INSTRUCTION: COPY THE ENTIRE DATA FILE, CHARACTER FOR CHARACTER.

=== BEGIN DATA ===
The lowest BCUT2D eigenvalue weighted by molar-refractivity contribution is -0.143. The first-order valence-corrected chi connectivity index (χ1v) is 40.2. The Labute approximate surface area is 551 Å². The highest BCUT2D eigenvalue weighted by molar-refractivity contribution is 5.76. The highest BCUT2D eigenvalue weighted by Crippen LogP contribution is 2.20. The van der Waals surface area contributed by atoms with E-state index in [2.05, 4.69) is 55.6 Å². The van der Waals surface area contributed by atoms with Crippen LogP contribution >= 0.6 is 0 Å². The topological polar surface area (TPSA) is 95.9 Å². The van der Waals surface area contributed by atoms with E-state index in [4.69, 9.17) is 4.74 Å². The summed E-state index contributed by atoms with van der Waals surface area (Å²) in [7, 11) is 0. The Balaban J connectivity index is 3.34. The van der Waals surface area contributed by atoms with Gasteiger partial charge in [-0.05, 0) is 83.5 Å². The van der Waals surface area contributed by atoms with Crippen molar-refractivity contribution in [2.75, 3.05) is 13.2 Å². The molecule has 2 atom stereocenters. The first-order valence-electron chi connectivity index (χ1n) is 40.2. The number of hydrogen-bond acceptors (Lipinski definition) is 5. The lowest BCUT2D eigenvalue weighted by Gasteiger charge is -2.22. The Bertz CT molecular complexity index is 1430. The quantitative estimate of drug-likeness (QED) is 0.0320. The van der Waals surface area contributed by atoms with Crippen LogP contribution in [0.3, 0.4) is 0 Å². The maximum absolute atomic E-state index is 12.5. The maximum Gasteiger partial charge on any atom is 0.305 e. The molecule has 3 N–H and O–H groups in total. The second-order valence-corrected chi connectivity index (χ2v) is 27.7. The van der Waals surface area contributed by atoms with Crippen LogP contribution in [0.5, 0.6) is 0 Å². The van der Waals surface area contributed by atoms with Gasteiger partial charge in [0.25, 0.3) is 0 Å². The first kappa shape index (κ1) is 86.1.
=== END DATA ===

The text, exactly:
The lowest BCUT2D eigenvalue weighted by molar-refractivity contribution is -0.143. The first-order valence-corrected chi connectivity index (χ1v) is 40.2. The Labute approximate surface area is 551 Å². The highest BCUT2D eigenvalue weighted by molar-refractivity contribution is 5.76. The highest BCUT2D eigenvalue weighted by Crippen LogP contribution is 2.20. The van der Waals surface area contributed by atoms with E-state index in [2.05, 4.69) is 55.6 Å². The van der Waals surface area contributed by atoms with Crippen LogP contribution >= 0.6 is 0 Å². The topological polar surface area (TPSA) is 95.9 Å². The van der Waals surface area contributed by atoms with E-state index in [4.69, 9.17) is 4.74 Å². The summed E-state index contributed by atoms with van der Waals surface area (Å²) in [7, 11) is 0. The Balaban J connectivity index is 3.34. The van der Waals surface area contributed by atoms with Gasteiger partial charge in [-0.05, 0) is 83.5 Å². The van der Waals surface area contributed by atoms with Crippen molar-refractivity contribution in [2.75, 3.05) is 13.2 Å². The molecule has 2 atom stereocenters. The first-order valence-electron chi connectivity index (χ1n) is 40.2. The number of hydrogen-bond acceptors (Lipinski definition) is 5. The lowest BCUT2D eigenvalue weighted by Gasteiger charge is -2.22. The Bertz CT molecular complexity index is 1430. The quantitative estimate of drug-likeness (QED) is 0.0320. The van der Waals surface area contributed by atoms with Crippen LogP contribution in [0.3, 0.4) is 0 Å². The maximum absolute atomic E-state index is 12.5. The maximum Gasteiger partial charge on any atom is 0.305 e. The molecule has 3 N–H and O–H groups in total. The second-order valence-corrected chi connectivity index (χ2v) is 27.7. The van der Waals surface area contributed by atoms with Crippen LogP contribution in [0.5, 0.6) is 0 Å². The van der Waals surface area contributed by atoms with Gasteiger partial charge in [0.25, 0.3) is 0 Å². The first kappa shape index (κ1) is 86.1.